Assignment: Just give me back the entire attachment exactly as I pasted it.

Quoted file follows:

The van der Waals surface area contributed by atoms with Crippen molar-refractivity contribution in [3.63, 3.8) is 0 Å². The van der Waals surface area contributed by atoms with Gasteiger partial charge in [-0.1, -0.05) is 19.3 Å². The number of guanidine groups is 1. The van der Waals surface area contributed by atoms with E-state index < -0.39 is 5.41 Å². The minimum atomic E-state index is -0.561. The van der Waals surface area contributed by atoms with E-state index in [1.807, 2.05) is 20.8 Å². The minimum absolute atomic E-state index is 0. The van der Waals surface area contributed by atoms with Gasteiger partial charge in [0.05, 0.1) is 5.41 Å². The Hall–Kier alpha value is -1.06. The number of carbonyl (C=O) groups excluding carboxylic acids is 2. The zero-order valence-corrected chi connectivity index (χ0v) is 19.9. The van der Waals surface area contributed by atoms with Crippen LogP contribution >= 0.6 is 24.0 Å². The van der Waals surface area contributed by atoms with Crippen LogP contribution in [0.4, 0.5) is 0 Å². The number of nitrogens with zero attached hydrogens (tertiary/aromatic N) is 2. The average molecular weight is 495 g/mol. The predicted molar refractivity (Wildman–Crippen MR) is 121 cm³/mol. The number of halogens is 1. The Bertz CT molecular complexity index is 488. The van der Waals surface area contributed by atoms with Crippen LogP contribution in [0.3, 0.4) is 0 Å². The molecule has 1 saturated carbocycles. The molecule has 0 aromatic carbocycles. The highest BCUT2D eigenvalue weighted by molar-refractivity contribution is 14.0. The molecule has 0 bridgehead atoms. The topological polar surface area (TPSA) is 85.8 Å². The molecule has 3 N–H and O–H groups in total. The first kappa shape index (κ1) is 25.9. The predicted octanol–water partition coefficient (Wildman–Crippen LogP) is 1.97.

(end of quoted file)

The van der Waals surface area contributed by atoms with Crippen molar-refractivity contribution in [3.63, 3.8) is 0 Å². The van der Waals surface area contributed by atoms with Gasteiger partial charge in [-0.1, -0.05) is 19.3 Å². The number of guanidine groups is 1. The van der Waals surface area contributed by atoms with E-state index < -0.39 is 5.41 Å². The minimum atomic E-state index is -0.561. The van der Waals surface area contributed by atoms with E-state index in [1.807, 2.05) is 20.8 Å². The minimum absolute atomic E-state index is 0. The van der Waals surface area contributed by atoms with Gasteiger partial charge in [0.05, 0.1) is 5.41 Å². The Hall–Kier alpha value is -1.06. The number of carbonyl (C=O) groups excluding carboxylic acids is 2. The zero-order valence-corrected chi connectivity index (χ0v) is 19.9. The van der Waals surface area contributed by atoms with Crippen LogP contribution >= 0.6 is 24.0 Å². The van der Waals surface area contributed by atoms with Crippen LogP contribution in [0.4, 0.5) is 0 Å². The number of nitrogens with zero attached hydrogens (tertiary/aromatic N) is 2. The average molecular weight is 495 g/mol. The predicted molar refractivity (Wildman–Crippen MR) is 121 cm³/mol. The number of halogens is 1. The Bertz CT molecular complexity index is 488. The van der Waals surface area contributed by atoms with Crippen LogP contribution in [0.3, 0.4) is 0 Å². The molecule has 1 saturated carbocycles. The molecule has 0 aromatic carbocycles. The highest BCUT2D eigenvalue weighted by molar-refractivity contribution is 14.0. The molecule has 0 bridgehead atoms. The topological polar surface area (TPSA) is 85.8 Å². The molecule has 3 N–H and O–H groups in total. The first kappa shape index (κ1) is 25.9. The predicted octanol–water partition coefficient (Wildman–Crippen LogP) is 1.97.